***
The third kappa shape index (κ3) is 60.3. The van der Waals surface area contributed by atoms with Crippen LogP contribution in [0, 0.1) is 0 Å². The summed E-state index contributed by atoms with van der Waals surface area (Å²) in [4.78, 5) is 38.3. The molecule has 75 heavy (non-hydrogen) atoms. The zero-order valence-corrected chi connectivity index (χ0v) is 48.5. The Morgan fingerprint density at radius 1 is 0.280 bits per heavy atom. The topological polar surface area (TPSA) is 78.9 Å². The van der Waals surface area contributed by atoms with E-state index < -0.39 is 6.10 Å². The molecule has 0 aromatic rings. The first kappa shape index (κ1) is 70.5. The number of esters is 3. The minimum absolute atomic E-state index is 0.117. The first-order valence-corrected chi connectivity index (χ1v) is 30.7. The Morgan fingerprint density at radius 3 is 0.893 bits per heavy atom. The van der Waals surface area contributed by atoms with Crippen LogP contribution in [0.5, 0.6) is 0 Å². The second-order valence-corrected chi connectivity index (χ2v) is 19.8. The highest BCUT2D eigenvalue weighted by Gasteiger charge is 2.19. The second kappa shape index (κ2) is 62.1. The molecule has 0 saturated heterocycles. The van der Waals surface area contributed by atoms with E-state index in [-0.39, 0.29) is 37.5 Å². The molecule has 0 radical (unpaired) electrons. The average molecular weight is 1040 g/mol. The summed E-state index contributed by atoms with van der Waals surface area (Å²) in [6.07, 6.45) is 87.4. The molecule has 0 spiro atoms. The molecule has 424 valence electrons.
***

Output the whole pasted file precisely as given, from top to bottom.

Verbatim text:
The third kappa shape index (κ3) is 60.3. The van der Waals surface area contributed by atoms with Crippen LogP contribution in [0, 0.1) is 0 Å². The summed E-state index contributed by atoms with van der Waals surface area (Å²) in [4.78, 5) is 38.3. The molecule has 75 heavy (non-hydrogen) atoms. The zero-order valence-corrected chi connectivity index (χ0v) is 48.5. The Morgan fingerprint density at radius 1 is 0.280 bits per heavy atom. The topological polar surface area (TPSA) is 78.9 Å². The van der Waals surface area contributed by atoms with E-state index < -0.39 is 6.10 Å². The molecule has 0 aromatic rings. The first kappa shape index (κ1) is 70.5. The number of esters is 3. The minimum absolute atomic E-state index is 0.117. The first-order valence-corrected chi connectivity index (χ1v) is 30.7. The Morgan fingerprint density at radius 3 is 0.893 bits per heavy atom. The van der Waals surface area contributed by atoms with Crippen LogP contribution in [0.5, 0.6) is 0 Å². The second-order valence-corrected chi connectivity index (χ2v) is 19.8. The highest BCUT2D eigenvalue weighted by Gasteiger charge is 2.19. The second kappa shape index (κ2) is 62.1. The molecule has 0 saturated heterocycles. The van der Waals surface area contributed by atoms with E-state index in [-0.39, 0.29) is 37.5 Å². The molecule has 0 radical (unpaired) electrons. The average molecular weight is 1040 g/mol. The summed E-state index contributed by atoms with van der Waals surface area (Å²) in [6.07, 6.45) is 87.4. The molecule has 0 spiro atoms. The molecule has 424 valence electrons.